Why you should be a Futurist too

Without being too technical in my definition; a futurist is basically a thinker who plans for the future. He assesses the trend and situation of things today and with that make judgments and decisions that will position him to lead tomorrow.

Mary Kay Ash believes that there are 3 types of people- those who make things happen, those who watch things happen, and those who wondered what happened. Futurists belong to the group of those who make things happen.

Sometimes it feels like all the big things that will ever happen in the world has happened already and there is little or nothing more that we can do. The truth is that it felt that way a few hundred years ago and look at how far we have come since then. Yes a lot has been done but yet, a lot more can still be done.

The next Bill Gates wont likely built a software system nor will the next Mark Zuckerberg build a social network platform. What will they build? That’s the questions futurist try to answer and is one you should ponder on too.

Futurists belong to the group of those who make things happen.

Regardless of whatever industry you play in, there are 3 questions you can ask yourself if you want to be futuristic.

1.     What can I expect to happen in this industry? You can draw answers from this by considering certain industry historical data and trends and then drawing predictive inferences about the future from them.

2.     What other things could be made to happen? Not everything is captured in history and trends. You need to also be up to speed on current plans within your industry. What product line are your competitors planning? What government policies are in the pipeline and how can they affect things when they finally happen? How can you be innovative and be a game changer in your industry? What can your next big move be?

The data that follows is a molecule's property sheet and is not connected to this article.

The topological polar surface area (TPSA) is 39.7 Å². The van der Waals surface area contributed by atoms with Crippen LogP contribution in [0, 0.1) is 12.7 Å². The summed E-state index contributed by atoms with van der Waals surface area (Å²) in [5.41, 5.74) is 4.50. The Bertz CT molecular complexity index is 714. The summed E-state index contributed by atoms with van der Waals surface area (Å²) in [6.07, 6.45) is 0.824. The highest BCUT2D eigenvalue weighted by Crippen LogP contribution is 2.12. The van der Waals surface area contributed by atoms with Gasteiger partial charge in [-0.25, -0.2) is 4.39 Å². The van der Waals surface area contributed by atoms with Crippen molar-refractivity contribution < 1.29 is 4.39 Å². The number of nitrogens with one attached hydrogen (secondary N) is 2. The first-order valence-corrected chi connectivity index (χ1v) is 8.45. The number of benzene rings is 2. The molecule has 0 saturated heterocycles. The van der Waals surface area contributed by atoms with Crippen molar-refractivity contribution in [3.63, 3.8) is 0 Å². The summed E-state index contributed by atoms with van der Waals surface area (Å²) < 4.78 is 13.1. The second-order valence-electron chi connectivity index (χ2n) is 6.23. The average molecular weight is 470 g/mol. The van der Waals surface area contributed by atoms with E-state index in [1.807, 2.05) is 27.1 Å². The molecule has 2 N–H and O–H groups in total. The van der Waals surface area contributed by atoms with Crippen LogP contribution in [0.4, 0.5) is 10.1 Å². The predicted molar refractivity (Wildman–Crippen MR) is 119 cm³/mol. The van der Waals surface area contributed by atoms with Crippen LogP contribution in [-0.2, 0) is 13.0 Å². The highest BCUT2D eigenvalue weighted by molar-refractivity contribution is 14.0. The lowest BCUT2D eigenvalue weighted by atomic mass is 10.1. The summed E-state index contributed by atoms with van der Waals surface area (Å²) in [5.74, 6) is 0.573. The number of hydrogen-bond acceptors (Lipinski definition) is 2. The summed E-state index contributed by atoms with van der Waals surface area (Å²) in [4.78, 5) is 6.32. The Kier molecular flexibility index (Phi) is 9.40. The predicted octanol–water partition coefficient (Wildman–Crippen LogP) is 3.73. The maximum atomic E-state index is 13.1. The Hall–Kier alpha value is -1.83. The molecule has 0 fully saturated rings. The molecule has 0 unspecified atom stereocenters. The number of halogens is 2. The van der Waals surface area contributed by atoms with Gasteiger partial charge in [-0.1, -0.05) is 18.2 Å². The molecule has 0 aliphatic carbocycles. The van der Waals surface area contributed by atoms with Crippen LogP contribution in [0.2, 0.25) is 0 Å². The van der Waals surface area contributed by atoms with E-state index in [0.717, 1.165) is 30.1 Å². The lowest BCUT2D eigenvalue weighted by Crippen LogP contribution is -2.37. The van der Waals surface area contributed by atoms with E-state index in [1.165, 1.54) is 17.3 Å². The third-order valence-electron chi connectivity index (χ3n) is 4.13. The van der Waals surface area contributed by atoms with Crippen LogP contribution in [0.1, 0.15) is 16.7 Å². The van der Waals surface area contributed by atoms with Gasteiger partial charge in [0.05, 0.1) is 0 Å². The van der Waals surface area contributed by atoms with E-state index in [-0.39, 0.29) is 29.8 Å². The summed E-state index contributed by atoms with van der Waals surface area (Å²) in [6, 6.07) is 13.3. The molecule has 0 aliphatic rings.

Sometimes it feels like all the big things that will ever happen in the world has happened already…… it felt that way a few hundred years ago and look at how far we have come since then

3.     What do I want to happen? What would I rather have happen in this industry and how can I make it happen. Are there things I need to stop or are there things I need to join. What are the resources I need and who are the people that can help me build that future that I desire.

Our ability to provide answers to these questions will go a long way in helping us take vantage positions in the future that is beginning to happen daily. Statements about the future describe possibilities, probabilities or preferences. They help with good planning and good planning is always a good way to go.

Our Wrong Approach to Innovation

In our quest as a nation and continent to stop being BUYERsellers but rather SELLERbuyers, the drive and push to create and innovate things is greater now than ever. People are being encouraged to look past the theory they are being taught in school and get practical with the knowledge they get; to look past seeking jobs where there are none to creating jobs others can find. We are in the long awaited era of creative and innovative African entrepreneurs.